Gregory Ronczewski leads the design of the TeamFit platform – see his profile on TeamFit

When we hear about William Thompson, better known and remembered as Lord Kelvin, absolute temperature and laws of thermodynamics comes to mind. In 1876 this brilliant Scottish physicist proposed a machine that would predict tidal movement in the ocean. Until then, people understood the forces behind tides, but it was experience and individual knowledge passed from generation-to-generation that allowed sailors to navigate coastal waters. There was no predictive model available.

Thompson’s machine was called a harmonic analyzer. Its operator would feed it with past records of the tides. The machine would isolate several variables into a simple function. The harmonic analyzer had a total of 11 gauges displaying 11 numbers: the pull of the moon, pull of the sun, average water level and so on. Theoretically, all this could be calculated on a piece of paper, Thompson noted. The output was not a record of the past, but a prediction of the future. In 1876 the tide predictor accurately drew a year’s worth of tides in 4 hours. In 1881, all it took was 20 minutes. The invention was well received and … put aside. People preferred to rely on tradition.

I found this fascinating story of how analogue calculating machines came to life in a book  A mind at Play – how Claude Shannon Invented the Information Age by Jimmy Soni and Rob Goodman. The reverse engineering that helped to predict the future by separating each variable into its own little universe based on the past record is a harbinger of predictive analytics, the science that is transforming talent management and putting skill and expertise management at center stage.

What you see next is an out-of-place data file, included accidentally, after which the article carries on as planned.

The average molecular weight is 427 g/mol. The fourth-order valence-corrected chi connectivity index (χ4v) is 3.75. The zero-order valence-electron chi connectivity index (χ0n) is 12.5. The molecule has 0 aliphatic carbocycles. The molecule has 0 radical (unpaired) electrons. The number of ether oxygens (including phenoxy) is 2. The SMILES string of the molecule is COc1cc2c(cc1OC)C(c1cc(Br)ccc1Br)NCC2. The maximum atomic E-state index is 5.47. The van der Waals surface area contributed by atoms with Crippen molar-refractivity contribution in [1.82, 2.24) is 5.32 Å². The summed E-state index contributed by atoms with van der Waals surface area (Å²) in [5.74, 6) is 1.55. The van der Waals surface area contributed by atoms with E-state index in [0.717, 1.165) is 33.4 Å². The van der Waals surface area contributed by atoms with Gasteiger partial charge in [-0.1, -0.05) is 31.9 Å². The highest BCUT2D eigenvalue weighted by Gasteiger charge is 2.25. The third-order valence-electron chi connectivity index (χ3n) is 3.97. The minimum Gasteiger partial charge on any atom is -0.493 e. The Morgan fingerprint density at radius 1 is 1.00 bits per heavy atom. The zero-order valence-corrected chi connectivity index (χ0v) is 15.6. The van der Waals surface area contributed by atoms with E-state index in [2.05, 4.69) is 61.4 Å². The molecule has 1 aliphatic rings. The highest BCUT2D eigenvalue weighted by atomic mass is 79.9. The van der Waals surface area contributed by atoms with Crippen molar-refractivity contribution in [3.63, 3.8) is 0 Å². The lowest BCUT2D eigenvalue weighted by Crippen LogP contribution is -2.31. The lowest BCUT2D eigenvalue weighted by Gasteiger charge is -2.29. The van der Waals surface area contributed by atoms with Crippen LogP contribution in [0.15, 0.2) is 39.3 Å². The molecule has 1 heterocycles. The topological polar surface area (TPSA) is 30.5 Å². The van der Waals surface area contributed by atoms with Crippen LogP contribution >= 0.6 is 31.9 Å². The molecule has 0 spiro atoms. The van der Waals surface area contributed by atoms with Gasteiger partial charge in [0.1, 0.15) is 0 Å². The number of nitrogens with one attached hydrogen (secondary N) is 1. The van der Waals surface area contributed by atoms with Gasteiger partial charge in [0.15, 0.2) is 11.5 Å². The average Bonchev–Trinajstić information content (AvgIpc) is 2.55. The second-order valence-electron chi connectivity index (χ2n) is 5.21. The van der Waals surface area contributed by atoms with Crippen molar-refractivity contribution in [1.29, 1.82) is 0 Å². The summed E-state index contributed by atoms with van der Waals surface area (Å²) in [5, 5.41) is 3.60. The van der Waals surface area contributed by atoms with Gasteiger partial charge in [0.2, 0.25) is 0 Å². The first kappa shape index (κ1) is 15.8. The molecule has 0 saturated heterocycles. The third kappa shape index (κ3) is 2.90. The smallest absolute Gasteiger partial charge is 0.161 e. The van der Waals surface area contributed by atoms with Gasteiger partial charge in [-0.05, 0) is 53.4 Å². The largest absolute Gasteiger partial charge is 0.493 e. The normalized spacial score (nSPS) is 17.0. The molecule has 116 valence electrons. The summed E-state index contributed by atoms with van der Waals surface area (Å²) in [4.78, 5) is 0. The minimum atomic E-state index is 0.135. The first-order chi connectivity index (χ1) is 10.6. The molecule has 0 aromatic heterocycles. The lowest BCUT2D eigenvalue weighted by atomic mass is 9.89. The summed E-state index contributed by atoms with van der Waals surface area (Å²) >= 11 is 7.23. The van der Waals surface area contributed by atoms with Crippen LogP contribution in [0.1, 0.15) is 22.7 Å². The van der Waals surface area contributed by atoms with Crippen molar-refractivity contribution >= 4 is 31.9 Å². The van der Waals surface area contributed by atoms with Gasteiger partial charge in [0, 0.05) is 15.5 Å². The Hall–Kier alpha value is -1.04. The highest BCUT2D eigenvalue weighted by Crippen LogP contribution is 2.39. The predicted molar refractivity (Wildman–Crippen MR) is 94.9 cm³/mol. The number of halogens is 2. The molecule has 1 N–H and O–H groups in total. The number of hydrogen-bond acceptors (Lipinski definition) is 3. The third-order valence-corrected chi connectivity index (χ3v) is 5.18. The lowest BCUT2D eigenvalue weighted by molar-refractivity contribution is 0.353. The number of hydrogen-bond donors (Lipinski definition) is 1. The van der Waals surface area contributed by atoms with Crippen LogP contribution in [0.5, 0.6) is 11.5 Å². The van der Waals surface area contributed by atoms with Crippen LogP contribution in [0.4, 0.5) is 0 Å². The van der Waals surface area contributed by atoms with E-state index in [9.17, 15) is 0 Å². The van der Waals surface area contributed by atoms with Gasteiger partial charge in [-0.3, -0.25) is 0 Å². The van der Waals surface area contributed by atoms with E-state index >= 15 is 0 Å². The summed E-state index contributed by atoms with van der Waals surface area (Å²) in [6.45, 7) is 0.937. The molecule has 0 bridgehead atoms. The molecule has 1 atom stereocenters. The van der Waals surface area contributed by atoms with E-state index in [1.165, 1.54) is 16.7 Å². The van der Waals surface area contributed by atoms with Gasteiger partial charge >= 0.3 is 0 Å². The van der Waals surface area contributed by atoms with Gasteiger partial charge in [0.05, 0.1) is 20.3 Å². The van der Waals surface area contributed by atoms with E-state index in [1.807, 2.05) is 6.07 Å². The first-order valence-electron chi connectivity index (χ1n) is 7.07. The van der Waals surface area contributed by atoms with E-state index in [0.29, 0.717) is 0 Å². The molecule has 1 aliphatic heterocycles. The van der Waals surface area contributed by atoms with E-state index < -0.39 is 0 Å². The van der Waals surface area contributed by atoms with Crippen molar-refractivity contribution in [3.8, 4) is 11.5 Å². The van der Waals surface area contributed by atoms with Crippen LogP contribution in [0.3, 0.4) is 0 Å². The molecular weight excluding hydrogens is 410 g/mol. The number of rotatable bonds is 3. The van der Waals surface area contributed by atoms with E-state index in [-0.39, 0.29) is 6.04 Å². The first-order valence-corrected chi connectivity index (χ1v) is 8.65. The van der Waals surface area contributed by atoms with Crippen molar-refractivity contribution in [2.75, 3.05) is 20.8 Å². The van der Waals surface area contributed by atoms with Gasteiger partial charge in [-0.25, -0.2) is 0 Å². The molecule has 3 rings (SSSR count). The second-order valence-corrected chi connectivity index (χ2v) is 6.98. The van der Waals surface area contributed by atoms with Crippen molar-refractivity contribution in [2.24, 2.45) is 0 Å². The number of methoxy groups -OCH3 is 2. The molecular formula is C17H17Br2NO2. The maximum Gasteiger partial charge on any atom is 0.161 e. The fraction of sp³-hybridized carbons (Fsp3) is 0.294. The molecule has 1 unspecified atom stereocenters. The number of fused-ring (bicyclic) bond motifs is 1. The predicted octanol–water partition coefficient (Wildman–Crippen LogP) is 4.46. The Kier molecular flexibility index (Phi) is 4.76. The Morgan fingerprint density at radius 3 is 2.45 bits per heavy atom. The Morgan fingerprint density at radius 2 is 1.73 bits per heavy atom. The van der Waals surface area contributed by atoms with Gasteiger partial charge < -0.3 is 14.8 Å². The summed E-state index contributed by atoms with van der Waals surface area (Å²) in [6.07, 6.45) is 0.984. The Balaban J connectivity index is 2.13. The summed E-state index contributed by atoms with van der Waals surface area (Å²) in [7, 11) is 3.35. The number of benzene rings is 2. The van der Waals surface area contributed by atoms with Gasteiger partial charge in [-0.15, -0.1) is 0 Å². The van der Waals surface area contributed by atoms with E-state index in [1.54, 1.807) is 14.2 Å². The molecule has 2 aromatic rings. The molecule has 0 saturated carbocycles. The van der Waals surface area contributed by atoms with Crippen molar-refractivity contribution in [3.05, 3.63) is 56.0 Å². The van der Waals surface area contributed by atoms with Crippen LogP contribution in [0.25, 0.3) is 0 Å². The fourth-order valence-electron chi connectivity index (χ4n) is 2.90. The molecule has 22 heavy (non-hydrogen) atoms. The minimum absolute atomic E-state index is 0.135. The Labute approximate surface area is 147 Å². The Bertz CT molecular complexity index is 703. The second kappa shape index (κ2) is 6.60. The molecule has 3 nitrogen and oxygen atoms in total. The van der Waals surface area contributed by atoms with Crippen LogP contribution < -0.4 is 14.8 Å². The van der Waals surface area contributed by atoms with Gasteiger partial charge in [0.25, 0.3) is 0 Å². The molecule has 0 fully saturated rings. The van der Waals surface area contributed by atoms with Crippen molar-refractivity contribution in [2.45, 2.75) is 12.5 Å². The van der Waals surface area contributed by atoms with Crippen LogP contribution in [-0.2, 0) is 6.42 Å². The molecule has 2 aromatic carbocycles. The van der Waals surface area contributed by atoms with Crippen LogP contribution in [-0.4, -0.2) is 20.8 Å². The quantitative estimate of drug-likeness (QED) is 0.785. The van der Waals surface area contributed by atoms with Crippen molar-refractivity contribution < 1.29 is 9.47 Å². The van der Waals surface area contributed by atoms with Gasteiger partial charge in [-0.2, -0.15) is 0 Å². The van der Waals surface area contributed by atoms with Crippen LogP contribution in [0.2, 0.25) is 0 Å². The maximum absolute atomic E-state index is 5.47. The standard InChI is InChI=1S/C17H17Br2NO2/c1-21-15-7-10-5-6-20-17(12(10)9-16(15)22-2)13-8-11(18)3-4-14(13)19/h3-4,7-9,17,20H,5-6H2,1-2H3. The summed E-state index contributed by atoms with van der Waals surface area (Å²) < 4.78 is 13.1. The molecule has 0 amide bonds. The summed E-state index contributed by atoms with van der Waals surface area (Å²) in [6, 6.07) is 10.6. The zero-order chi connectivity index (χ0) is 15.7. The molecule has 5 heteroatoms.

Assuming that TeamFit’s skill analyzing algorithm measures all the relevant variables we will be able to predict future performance. Relevant data includes who claimed a particular skill, what other skills were claimed by the same person, what projects this person worked on, the role they played, what other ways the skill has been used, who else was on the project and what skills the other people applied. Other data that TeamFit is investigating include how many times the skill was searched for, and in which location. We also calculate the distribution of the skill rank scores and different ways skills can be connected in the Skill Graph. Each variable operates in its small universe. Together, they form a record and from this record we can predict a person’s potential skills and the probability of their contributing to project success. I can see similarities between Thompson’s machine and TeamFits approach to understanding and using skill data. Unfortunately, the similarity extends to current approaches to skill management and team assembly. People still prefer to do it the old way. But that is beginning to change!

Another point that I found in the book on Claude Shannon is how information needs to be treated at an abstract level. Human sorting and analyzing of data will always be altered by individual preferences. The machine, on the other hand is neutral. It performs its tasks without emotional attachment producing objective results. At the individual level we appreciate very much the uniqueness of each TeamFit Skill Map. The insight it gives us to each individual. Beneath this, though, there is powerful computational machinery traversing the Skill Graph, measuring role match, team match and team fit, and using this to uncover human potential and predict performance.

Many organizations, even whole governments, are now going through a digital transformation – the application of digital technology to all aspects of our society. This is  the third stage of embracing digital technologies: digital competence, digital usage, and finally digital transformation.

In the same way as the analogue-measured information in Kelvin’s analyzer produced a view of the future, TeamFit Skill Management Platform allows individuals, teams and companies to look ahead by observing how the skill graph changes over time. Our vision is to help individuals, teams and organizations to uncover then realize their potential and predict project success.